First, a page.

Handling Errors and Messages in ADO
ADO applications use the Errors collection and the Error object to return provider-specific error information to an application. The Errors collection contains the errors generated by a single operation. Each Error object constitutes one such error in the collection. To get information about an error, query the properties of an Error object from the Connection object. To get all the Error objects in the Errors collection, use code to loop through the collection.
ADO errors (for example, invalid use of ADO properties or methods), as opposed to provider errors, do not appear in the Errors collection. ADO errors are captured by the exception handling mechanism of your run-time environment. For example, in Microsoft® Visual Basic®, the occurrence of an ADO error triggers an On Error event and appears as a Visual Basic Error object.
If you want to trap both provider-specific errors (by querying the properties of an Error object) and ADO errors (by trapping ADO errors through the run-time exception handler) in your application, you have to write error-handling code for both. For more information about ADO Error Codes, see the MSDN Library at Microsoft Web site.
Warning messages that do not stop code execution can be saved in the Errors collection. A warning message has a positive number value, which differentiates it from an error message.
However, critical warning or status messages (such as calls made with unsupported or conflicting properties) may be ignored by ADO and not saved to the Errors collection if the operation succeeded.
The properties of an Error object contain specific details about each error:
- The Description property contains the text of the error.
- The Number property contains the long integer value of the error constant.
- The Source property identifies the object that raised the error.
- The SQLState and NativeError properties provide information from SQL data sources.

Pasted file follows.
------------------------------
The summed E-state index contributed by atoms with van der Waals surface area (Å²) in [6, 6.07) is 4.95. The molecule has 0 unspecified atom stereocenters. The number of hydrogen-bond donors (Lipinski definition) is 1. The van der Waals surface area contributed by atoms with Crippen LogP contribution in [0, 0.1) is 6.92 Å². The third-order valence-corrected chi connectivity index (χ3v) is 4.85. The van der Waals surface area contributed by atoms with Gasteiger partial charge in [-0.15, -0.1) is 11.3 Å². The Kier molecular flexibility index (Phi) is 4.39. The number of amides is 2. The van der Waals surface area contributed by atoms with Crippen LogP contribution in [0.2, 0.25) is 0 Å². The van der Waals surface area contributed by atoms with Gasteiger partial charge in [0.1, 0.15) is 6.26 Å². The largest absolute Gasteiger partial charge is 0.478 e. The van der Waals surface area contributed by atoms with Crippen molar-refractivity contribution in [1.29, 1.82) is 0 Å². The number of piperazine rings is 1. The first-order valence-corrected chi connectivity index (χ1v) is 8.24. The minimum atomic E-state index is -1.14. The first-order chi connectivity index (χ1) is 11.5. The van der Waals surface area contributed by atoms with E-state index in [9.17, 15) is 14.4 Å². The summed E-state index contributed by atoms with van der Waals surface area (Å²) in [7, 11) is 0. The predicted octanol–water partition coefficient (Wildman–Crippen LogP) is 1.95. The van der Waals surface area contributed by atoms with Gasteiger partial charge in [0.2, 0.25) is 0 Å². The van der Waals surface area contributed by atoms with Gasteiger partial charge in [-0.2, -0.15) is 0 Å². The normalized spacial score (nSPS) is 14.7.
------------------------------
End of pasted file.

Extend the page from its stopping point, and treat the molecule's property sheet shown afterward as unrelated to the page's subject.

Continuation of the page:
- The HelpFile and HelpContext properties indicate the appropriate Microsoft Windows® Help file and topic, respectively, (if any exist) for the error.
This code fragment, taken from the ADO Introductory Visual Basic Sample, shows how to create a basic data provider error log. The code enumerates the first five properties (all properties except for HelpFile and HelpContext) of each Error object in the Errors collection and displays them in a list on a Visual Basic form. In this example, the variable errLoop is an Error object in the Errors collection. The variable strError is an array of five strings, with each array element corresponding to a label and a specific property of an Error object. The routine loops through each Error object, exposes the value for each specified property, and displays the results as items in a list.The routine provides a count of the errors, using the Errors collection Count property, and clears out the Errors collection (using the Clear property).
Private Sub ErrorLog() . . . Dim errLoop As ADODB.Error . . . ' Loop through each Error object in Errors collection. For Each errLoop In cn.Errors Dim strError(5) Dim i As Integer strError(0) = "Error Number: " & errLoop.Number strError(1) = " Description: " & errLoop.Description strError(2) = " Source: " & errLoop.Source strError(3) = " SQL State: " & errLoop.SQLState strError(4) = " Native Error: " & errLoop.NativeError ' Loop through the five specified properties of Error object. i = 0 Do While i < 5 Form2.lstErrors.AddItem strError(i) i = i + 1 Loop Form2.lstErrors.AddItem "" Next ' Create string for summary count of errors. c = cn.Errors.Count & " provider error(s) occurred." ' Display a count of the provider errors. Form2.lstErrors.AddItem c Form2.lstErrors.AddItem "" ' Clear the Errors collection. cn.Errors.Clear